Facilities such as this provide another dimension to the imprisonment of the Palestinian cause. Hamas’ leaders are housed in Ofer and are often condemned to solitary confinement throughout elections, as an attempt to stop them from properly participating in campaigns.

This tactic is seen today more prominently through the imprisonment of Marwan Barghouti, a leader of the Fatah Party and central figure in the second intifada, running for the Presidential seat of the Palestinian Authority despite being held in Israeli custody.

Serving five consecutive life sentences, Barghouti continues to campaign and remains active in the political sphere. Khalida Jarrar, another promising politician from the Popular Front for the Liberation of Palestine and the Palestinian Legislative Council, is also subjected to frequent detention and subsequent arrests. Despite this she continues to work on issues from her captivity as well as with women in the prisons where she is held.

International pressure, disproportionate and cruel treatment and local electoral sabotage are certainly only a part of the prison machine. Under the occupation, adults and children are frequently held under administrative detention for extended periods of time. Israeli officials are able to hold an individual without charges for up to six months with the possibility (and high likelihood) of it being renewed upon expiration.

Just this past week arrests were made in Hebron and Jerusalem, targeting Palestinians despite a violent right-wing Israeli prompt that included chants reciting, “Death to Arabs!” en-masse. Over 100 people were injured by Israeli forces, 22 of whom sustained severe injuries.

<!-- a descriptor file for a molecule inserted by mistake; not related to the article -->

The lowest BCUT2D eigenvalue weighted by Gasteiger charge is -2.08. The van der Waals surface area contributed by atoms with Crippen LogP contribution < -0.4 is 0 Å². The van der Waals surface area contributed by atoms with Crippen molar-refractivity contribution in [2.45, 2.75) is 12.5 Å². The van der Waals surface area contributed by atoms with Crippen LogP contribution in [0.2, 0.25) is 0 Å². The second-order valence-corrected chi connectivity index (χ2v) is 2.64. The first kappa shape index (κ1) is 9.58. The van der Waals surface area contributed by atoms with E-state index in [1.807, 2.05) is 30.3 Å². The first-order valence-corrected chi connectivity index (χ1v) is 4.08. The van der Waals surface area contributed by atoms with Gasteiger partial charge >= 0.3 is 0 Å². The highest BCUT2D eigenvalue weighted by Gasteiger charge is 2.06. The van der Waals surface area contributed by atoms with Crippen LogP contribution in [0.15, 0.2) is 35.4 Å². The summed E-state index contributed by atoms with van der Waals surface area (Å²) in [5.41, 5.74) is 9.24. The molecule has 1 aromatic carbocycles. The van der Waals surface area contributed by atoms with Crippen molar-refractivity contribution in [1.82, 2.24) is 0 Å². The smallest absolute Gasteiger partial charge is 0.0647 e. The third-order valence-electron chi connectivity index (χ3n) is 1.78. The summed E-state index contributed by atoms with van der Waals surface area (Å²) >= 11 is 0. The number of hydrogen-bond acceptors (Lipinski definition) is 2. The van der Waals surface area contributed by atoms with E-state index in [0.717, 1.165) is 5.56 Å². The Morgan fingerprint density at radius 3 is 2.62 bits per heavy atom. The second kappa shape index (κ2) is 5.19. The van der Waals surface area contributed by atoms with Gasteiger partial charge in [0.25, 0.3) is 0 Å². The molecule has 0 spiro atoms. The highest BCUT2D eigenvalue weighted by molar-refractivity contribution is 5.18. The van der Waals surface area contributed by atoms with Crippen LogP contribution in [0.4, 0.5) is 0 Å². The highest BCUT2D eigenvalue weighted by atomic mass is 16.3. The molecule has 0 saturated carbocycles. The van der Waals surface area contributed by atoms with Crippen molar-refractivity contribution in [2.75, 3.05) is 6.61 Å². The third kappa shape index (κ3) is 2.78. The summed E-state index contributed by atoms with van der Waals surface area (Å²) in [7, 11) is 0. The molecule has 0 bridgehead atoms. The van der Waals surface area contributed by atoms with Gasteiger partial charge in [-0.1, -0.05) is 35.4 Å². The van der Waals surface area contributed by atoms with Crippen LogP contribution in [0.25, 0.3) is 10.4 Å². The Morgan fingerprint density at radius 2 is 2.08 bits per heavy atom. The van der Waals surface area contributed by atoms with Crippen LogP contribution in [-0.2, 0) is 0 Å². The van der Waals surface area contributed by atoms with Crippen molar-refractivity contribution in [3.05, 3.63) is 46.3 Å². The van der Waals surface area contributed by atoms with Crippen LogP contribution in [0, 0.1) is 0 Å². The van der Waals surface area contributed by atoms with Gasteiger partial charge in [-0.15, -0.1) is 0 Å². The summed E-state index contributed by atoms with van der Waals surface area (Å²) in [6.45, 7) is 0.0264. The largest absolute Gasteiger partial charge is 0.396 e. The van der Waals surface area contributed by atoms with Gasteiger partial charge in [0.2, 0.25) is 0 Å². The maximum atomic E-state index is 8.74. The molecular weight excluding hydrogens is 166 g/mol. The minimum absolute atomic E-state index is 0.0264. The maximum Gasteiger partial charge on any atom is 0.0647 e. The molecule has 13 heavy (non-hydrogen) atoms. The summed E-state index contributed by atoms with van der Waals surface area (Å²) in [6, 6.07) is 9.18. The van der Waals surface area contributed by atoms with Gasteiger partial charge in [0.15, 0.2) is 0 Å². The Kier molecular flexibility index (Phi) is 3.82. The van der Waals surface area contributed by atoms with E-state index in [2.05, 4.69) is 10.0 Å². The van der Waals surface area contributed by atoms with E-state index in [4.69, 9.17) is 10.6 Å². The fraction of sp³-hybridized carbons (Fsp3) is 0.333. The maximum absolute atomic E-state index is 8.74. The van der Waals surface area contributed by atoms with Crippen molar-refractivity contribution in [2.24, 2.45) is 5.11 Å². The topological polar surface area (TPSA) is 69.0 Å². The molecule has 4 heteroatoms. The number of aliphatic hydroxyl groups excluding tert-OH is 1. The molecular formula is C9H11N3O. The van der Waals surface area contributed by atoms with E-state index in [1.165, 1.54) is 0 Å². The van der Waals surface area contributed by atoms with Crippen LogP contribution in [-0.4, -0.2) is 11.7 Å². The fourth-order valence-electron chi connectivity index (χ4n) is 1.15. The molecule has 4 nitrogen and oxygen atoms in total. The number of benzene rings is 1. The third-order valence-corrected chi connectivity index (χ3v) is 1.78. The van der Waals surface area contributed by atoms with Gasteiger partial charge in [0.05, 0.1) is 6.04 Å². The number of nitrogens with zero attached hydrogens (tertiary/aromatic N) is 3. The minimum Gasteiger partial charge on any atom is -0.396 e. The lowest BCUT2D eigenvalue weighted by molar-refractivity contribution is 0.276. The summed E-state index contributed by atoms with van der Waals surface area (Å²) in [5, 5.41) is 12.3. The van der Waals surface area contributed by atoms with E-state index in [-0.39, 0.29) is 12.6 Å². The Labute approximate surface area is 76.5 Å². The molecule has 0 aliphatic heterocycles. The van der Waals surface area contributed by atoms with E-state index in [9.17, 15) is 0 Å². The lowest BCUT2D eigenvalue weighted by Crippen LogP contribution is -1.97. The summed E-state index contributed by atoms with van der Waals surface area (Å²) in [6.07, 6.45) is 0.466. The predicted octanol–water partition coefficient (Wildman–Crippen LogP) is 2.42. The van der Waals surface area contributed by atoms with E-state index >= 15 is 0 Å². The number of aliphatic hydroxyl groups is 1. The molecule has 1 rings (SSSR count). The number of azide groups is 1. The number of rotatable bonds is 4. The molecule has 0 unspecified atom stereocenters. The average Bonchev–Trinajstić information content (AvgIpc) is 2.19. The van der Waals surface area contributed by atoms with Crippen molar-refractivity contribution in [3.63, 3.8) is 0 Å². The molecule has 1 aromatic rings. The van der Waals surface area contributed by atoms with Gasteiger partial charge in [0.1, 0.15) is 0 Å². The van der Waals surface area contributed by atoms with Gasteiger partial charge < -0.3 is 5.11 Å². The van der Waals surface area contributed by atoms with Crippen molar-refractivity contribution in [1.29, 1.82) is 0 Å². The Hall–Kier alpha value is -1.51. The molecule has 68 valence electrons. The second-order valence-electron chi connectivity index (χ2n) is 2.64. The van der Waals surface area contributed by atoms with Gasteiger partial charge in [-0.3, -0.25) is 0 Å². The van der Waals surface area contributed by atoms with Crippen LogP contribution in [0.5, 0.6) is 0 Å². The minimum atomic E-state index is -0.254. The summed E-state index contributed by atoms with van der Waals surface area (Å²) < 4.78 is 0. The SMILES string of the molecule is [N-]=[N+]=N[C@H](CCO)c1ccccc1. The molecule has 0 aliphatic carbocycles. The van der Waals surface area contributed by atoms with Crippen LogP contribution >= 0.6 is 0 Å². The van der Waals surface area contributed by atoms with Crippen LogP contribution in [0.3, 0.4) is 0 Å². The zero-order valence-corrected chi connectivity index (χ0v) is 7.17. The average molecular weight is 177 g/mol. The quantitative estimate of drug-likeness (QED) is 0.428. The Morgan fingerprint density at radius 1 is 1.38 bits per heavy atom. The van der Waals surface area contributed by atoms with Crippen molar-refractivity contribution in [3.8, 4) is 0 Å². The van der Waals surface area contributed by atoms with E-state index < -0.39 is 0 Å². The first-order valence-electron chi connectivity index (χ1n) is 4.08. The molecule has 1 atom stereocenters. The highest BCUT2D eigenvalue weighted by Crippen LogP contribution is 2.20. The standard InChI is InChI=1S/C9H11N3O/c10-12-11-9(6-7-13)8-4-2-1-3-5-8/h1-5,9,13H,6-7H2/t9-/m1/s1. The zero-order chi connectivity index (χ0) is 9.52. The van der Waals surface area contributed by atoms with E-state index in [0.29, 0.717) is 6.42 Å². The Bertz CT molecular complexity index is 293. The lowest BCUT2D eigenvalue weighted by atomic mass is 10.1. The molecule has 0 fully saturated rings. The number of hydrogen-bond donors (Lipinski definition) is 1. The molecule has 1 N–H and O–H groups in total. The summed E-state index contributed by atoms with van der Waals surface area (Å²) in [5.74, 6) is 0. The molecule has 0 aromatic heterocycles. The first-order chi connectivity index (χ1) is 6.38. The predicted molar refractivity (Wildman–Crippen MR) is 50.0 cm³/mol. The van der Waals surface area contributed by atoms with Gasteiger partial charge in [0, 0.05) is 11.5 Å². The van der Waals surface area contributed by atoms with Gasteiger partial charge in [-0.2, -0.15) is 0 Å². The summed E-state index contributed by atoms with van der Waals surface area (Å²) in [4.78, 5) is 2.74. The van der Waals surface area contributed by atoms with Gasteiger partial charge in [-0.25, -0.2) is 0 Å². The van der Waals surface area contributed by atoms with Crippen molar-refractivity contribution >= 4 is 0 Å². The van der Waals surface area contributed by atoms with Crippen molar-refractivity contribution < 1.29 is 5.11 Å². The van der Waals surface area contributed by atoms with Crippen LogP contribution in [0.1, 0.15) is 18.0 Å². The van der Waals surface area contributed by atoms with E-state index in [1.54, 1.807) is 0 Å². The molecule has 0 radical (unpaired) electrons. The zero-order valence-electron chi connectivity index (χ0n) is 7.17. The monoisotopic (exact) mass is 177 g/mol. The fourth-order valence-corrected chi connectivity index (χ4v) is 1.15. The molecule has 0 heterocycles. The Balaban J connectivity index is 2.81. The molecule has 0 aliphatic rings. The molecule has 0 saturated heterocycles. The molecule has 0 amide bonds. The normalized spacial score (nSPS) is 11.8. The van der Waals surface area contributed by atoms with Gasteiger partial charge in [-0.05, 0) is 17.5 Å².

While the nature of this particular prison system is interlinked and includes strategic arrests to weaken both the morale and ability to organise amongst the Palestinian population, the fact that this is now finally becoming apparent in an undeniable manner may influence a much needed call for solidarity.

Ultimately, this affects not only Palestinians, but also people from the Arab world. It also calls into concern a number of states' geopolitical alliances and provokes the question: Why do so-called democracies encourage undemocratic violence against a near-crippled population?

Nadine Sayegh is a multidisciplinary writer and researcher covering the Arab world. She has covered topics including gender in the region, countering violent extremism, the Occupied Palestinian Territories, amongst other social and political issues.